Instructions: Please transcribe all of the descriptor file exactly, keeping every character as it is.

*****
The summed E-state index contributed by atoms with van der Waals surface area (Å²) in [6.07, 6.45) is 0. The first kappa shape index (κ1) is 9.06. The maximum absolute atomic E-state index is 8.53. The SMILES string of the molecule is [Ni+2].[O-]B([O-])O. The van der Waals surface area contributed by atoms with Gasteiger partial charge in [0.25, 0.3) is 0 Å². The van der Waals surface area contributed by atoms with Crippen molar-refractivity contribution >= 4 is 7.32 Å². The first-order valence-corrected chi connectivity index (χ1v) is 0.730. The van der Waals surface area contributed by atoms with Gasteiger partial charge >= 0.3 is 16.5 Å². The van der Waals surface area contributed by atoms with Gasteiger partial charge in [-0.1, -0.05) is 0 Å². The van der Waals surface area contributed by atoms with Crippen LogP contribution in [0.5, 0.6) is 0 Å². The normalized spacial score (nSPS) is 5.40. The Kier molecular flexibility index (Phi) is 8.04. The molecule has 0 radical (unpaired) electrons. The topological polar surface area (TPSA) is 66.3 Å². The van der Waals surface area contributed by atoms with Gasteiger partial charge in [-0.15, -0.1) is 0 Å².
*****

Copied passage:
The summed E-state index contributed by atoms with van der Waals surface area (Å²) in [6.07, 6.45) is 0. The first kappa shape index (κ1) is 9.06. The maximum absolute atomic E-state index is 8.53. The SMILES string of the molecule is [Ni+2].[O-]B([O-])O. The van der Waals surface area contributed by atoms with Gasteiger partial charge in [0.25, 0.3) is 0 Å². The van der Waals surface area contributed by atoms with Crippen molar-refractivity contribution >= 4 is 7.32 Å². The first-order valence-corrected chi connectivity index (χ1v) is 0.730. The van der Waals surface area contributed by atoms with Gasteiger partial charge >= 0.3 is 16.5 Å². The van der Waals surface area contributed by atoms with Gasteiger partial charge in [-0.1, -0.05) is 0 Å². The van der Waals surface area contributed by atoms with Crippen LogP contribution in [0.5, 0.6) is 0 Å². The normalized spacial score (nSPS) is 5.40. The Kier molecular flexibility index (Phi) is 8.04. The molecule has 0 radical (unpaired) electrons. The topological polar surface area (TPSA) is 66.3 Å². The van der Waals surface area contributed by atoms with Gasteiger partial charge in [-0.15, -0.1) is 0 Å².